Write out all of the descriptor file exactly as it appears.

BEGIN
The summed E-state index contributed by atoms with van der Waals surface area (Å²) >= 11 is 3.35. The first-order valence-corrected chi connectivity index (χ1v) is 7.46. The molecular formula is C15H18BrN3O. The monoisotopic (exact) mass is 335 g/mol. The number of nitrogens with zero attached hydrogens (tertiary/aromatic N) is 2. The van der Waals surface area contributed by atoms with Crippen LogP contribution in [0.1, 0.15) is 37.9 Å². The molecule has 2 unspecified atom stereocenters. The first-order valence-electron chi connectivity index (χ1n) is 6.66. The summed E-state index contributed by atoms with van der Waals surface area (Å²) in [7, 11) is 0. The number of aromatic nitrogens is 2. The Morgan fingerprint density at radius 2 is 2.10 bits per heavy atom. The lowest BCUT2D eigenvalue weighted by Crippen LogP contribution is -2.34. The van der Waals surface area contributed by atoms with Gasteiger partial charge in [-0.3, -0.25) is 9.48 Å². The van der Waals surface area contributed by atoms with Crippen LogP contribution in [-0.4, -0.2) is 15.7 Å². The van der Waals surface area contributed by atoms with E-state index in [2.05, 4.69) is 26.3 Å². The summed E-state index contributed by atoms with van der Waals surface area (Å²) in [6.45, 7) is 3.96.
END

The summed E-state index contributed by atoms with van der Waals surface area (Å²) >= 11 is 3.35. The first-order valence-corrected chi connectivity index (χ1v) is 7.46. The molecular formula is C15H18BrN3O. The monoisotopic (exact) mass is 335 g/mol. The number of nitrogens with zero attached hydrogens (tertiary/aromatic N) is 2. The van der Waals surface area contributed by atoms with Crippen LogP contribution in [0.1, 0.15) is 37.9 Å². The molecule has 2 unspecified atom stereocenters. The first-order valence-electron chi connectivity index (χ1n) is 6.66. The summed E-state index contributed by atoms with van der Waals surface area (Å²) in [7, 11) is 0. The number of aromatic nitrogens is 2. The Morgan fingerprint density at radius 2 is 2.10 bits per heavy atom. The lowest BCUT2D eigenvalue weighted by Crippen LogP contribution is -2.34. The van der Waals surface area contributed by atoms with Gasteiger partial charge in [-0.3, -0.25) is 9.48 Å². The van der Waals surface area contributed by atoms with Crippen LogP contribution in [-0.4, -0.2) is 15.7 Å². The van der Waals surface area contributed by atoms with E-state index in [2.05, 4.69) is 26.3 Å². The summed E-state index contributed by atoms with van der Waals surface area (Å²) in [6.45, 7) is 3.96.